It is advised to never take more than what the land offers, because that seems to invoke the wrath of the other gods that I don’t know about, and I’m glad because they seem like dicks. Whenever it was time to pack up and leave, we had to take everything with us, and this was my first failure. So, when you put everything together for a trip it seems like a good idea to forage for as much food as possible, right? Noooooooo, because that only invites trouble. The game has a sneaky way of kicking you in the balls when you aren’t looking, and it can be very punishing. I used up all my turns pulling together food, but that only resulted in not being able to carry everything, so those turns were wasted.
Then I get hit with a disaster, and some of my pupils are sick, so I had to spend turns healing them, and then couldn’t bring together enough food before using up my turns again and it turned into a vicious cycle from there. There is a lot worse possible, like forest fires and smaller floods, illnesses and so on. These occurrences are called vagaries, and they can just happen with little notice, so it’s impossible to be ready for everything but they are enough to tip scales severely out of your favour. For me, this was where the game felt incredibly unbalanced. It can be beyond frustrating getting so far only to fail, and failure means starting all over again with a new tribe, losing those valuable little guys that you already spent time on. This is countered by how addictive the gameplay is, because it’s a game where you want to succeed. It doesn’t prove anything to anyone but yourself, but when you see those little faces of theirs you just can’t disappoint them.
(“Did you see the clown with a red balloon? He seemed nice…”)
Each environment looks lovely, with strong burning reds and oranges contrasted beside deep blues, it’s a very nice-looking game. The UI is not overwhelming and doesn’t get in the way of the beautifully rendered maps. There is a nice soundtrack that has a way of keeping things calm and gentle, because it’s a very different atmosphere. There are no rival tribes to fight, no enemies or violence, and nothing to protect yourself against besides starvation, sickness and the super-flood. It is intended to be more relaxing, taking away the panic of dealing with attacks but replacing that panic with the fear of having to deal with the other disasters. Luckily the controls are easy enough to get used to, as a few simple clicks gets things going, but all of the lore an notifications are in text only, so there is the issue of getting lost amongst the words which is a pity because the lore is quite a nice touch to this colourful world.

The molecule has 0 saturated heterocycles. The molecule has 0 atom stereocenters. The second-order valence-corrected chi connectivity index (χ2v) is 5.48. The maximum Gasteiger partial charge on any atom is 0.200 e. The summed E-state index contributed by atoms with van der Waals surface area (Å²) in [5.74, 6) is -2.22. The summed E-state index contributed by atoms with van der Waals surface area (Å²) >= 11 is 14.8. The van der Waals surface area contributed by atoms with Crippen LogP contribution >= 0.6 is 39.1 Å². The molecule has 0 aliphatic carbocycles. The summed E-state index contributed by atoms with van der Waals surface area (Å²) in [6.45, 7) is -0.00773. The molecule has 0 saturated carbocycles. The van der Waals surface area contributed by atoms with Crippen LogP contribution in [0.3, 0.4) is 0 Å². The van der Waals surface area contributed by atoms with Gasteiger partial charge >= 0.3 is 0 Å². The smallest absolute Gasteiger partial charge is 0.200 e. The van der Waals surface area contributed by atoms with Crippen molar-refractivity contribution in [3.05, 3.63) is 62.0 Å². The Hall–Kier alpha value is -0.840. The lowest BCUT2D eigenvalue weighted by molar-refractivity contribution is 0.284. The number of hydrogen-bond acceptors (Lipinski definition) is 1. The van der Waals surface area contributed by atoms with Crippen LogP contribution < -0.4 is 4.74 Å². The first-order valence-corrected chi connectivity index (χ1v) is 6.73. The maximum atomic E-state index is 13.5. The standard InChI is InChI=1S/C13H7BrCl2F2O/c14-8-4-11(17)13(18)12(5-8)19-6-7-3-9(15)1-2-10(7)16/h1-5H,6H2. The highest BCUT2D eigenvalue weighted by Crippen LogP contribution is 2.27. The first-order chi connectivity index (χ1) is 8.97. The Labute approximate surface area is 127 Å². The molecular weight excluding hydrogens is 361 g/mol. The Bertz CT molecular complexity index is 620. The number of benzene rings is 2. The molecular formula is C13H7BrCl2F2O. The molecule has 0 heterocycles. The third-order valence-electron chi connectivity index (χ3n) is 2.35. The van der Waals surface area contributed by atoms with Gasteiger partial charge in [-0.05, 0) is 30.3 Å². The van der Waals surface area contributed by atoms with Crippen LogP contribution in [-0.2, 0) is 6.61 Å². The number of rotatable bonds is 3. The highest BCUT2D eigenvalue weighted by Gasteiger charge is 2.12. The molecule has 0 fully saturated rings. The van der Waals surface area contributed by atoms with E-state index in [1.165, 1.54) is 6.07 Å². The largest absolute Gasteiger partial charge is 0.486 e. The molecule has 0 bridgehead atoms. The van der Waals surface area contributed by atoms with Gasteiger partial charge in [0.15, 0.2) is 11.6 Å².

(Tribalism at it’s most…peaceful.)
AFATE is a relaxing game on the surface, but it disguises a clusterfuck of horrors, which is probably as close to reality we would get in trying to organise a group of pacifist animals whilst they build bakeries and dance for vegetation. With wonderfully paired colours, soothing music and no threat of enemies it is a very easy game to get stuck into and is addictive enough to remain involved. However, it can be terribly unbalanced, and it almost feels intentional at times, no matter how well you plan your journey.
One of the biggest examples is that bakeries and cookhouses only deal with certain types of foods, so if you had fruit pickers and farmers donating food to your bakeries you are golden, but if you arrive at an environment heavy with game and fish then you might suffer a lack of food, endangering your little fuzzy friends. Then if they get sick you are using up your turns to look after them. It is certainly a challenge, and part of the charm is being up for that challenge, and any game that requires managing resources and such is usually a positive for me. But it becomes quickly irritating when you’ve hit a wall and need to start again. So, I think I will just stick with the violent games, even though I’m not a violent guy (unless the wi-fi is slow).